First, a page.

In addition there now an option to manage use the components of the power unit and gearbox. As in F1, players are given a maximum number of five components for each part of what makes up the power unit.. This is a really fun dynamic to the game as if you know it will be a wet race, you can choose elements that may be on the worn side as you won’t be revving the engine too highly. Conversely if you know you are strong at a particular track you could give yourself some fresh components to maximise your performance. The way you can strategise the weekend really comes to the fore and brings a key part of Formula One to a game like no other has done before. If you go above your five engine components, or use a new gearbox before its intended six-race durability requirement, it will result in the necessary grid penalties.



Another new feature this year is the very welcome return of classic F1 cars. Now interwoven into the career mode by way of driving cars from the past in exhibitional events. Codemasters have chosen 12 cars across Williams, Ferrari, McLaren, RedBull and Renault from the 1980’s to 2000’s. Your performance in these invitationals will have a direct impact on your career direction and reputation as a driver. Whilst a great idea, some work does need to go into making this feel more real. You are driving these cars because they are “owned” by a rich playboy who has invited you to be his driver. Instead of doing checkpoint races or time trials it could be better to have these events take the form of attending a Goodwood Festival of Speed type of event, filming promotional material for a team’s sponsor, taking part in a certain car TV show, or even driving “celebrities” in the new F1 two-seater… In addition whilst the roster of cars provided are good, it would be great to see some of the lesser-known cars from F1 history, e.g. Jordan198, Benetton B195, Arrows A18, Minardi PS02 amongst many others. Anyway, it is a great addition and an area we can only hope will be developed upon in the future.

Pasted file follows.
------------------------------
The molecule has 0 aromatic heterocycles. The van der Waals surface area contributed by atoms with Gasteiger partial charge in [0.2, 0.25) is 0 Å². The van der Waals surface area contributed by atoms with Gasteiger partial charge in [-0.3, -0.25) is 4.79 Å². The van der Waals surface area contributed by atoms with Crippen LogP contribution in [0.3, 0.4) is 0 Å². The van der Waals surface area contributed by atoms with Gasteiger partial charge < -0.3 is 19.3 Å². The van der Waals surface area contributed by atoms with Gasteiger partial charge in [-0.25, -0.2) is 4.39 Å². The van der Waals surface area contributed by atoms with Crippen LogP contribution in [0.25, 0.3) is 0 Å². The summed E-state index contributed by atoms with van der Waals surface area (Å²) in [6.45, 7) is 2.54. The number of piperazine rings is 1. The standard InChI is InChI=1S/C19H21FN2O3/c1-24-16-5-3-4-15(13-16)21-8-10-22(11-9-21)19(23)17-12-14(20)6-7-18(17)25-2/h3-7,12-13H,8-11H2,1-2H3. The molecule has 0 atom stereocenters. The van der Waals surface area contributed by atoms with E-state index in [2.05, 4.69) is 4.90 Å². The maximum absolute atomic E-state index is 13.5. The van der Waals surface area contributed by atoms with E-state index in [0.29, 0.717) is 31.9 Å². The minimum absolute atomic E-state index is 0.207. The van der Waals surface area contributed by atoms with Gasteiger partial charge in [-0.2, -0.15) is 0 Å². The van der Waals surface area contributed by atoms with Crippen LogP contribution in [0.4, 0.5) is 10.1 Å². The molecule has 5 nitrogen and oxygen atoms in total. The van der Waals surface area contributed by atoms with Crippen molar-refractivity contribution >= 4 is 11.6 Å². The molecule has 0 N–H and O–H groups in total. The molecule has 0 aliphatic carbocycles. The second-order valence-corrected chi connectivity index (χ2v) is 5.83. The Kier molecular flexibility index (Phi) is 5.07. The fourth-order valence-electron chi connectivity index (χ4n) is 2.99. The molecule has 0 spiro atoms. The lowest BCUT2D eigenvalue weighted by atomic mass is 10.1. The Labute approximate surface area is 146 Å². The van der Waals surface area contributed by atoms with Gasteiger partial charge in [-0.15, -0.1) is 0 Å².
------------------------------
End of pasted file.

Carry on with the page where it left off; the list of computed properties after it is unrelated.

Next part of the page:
F1 2017 also heralds the first foray into Esports with a new annual competition fully supported by the official Formula 1 brand. Taking place within the online section of the game, all competitors are given two scenarios - take Perez to a podium at Monza or Daniel Ricciardo to victory at Suzuka - both with 5 laps to go before the chequered flag. The fastest 40 drivers go through to the live semi-finals in London in October and the grand finale held at Abu Dhabi at the end of November where the climax to the actual F1 season comes to a close. Esports for F1 should be a great partnership and it is great to see the new-look Liberty-owned F1 embrace this developing arena in competition.